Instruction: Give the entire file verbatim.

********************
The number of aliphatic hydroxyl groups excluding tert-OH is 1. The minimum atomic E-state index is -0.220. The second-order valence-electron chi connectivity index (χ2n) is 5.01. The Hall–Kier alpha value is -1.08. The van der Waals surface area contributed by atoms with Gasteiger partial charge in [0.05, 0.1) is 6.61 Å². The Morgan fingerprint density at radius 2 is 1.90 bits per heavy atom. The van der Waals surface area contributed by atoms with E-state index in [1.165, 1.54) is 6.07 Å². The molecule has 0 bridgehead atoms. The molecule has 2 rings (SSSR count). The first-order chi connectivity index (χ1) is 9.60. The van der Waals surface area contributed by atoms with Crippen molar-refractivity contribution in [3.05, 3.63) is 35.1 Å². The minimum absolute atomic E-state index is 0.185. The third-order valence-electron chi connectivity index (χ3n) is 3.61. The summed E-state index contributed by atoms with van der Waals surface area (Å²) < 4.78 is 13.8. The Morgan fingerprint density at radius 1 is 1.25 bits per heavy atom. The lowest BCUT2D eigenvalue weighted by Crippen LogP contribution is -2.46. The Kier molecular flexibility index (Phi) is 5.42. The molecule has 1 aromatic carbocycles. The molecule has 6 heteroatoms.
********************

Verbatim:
The number of aliphatic hydroxyl groups excluding tert-OH is 1. The minimum atomic E-state index is -0.220. The second-order valence-electron chi connectivity index (χ2n) is 5.01. The Hall–Kier alpha value is -1.08. The van der Waals surface area contributed by atoms with Gasteiger partial charge in [0.05, 0.1) is 6.61 Å². The Morgan fingerprint density at radius 2 is 1.90 bits per heavy atom. The van der Waals surface area contributed by atoms with E-state index in [1.165, 1.54) is 6.07 Å². The molecule has 0 bridgehead atoms. The molecule has 2 rings (SSSR count). The first-order chi connectivity index (χ1) is 9.60. The van der Waals surface area contributed by atoms with Crippen molar-refractivity contribution in [3.05, 3.63) is 35.1 Å². The minimum absolute atomic E-state index is 0.185. The third-order valence-electron chi connectivity index (χ3n) is 3.61. The summed E-state index contributed by atoms with van der Waals surface area (Å²) < 4.78 is 13.8. The Morgan fingerprint density at radius 1 is 1.25 bits per heavy atom. The lowest BCUT2D eigenvalue weighted by Crippen LogP contribution is -2.46. The Kier molecular flexibility index (Phi) is 5.42. The molecule has 1 aromatic carbocycles. The molecule has 6 heteroatoms.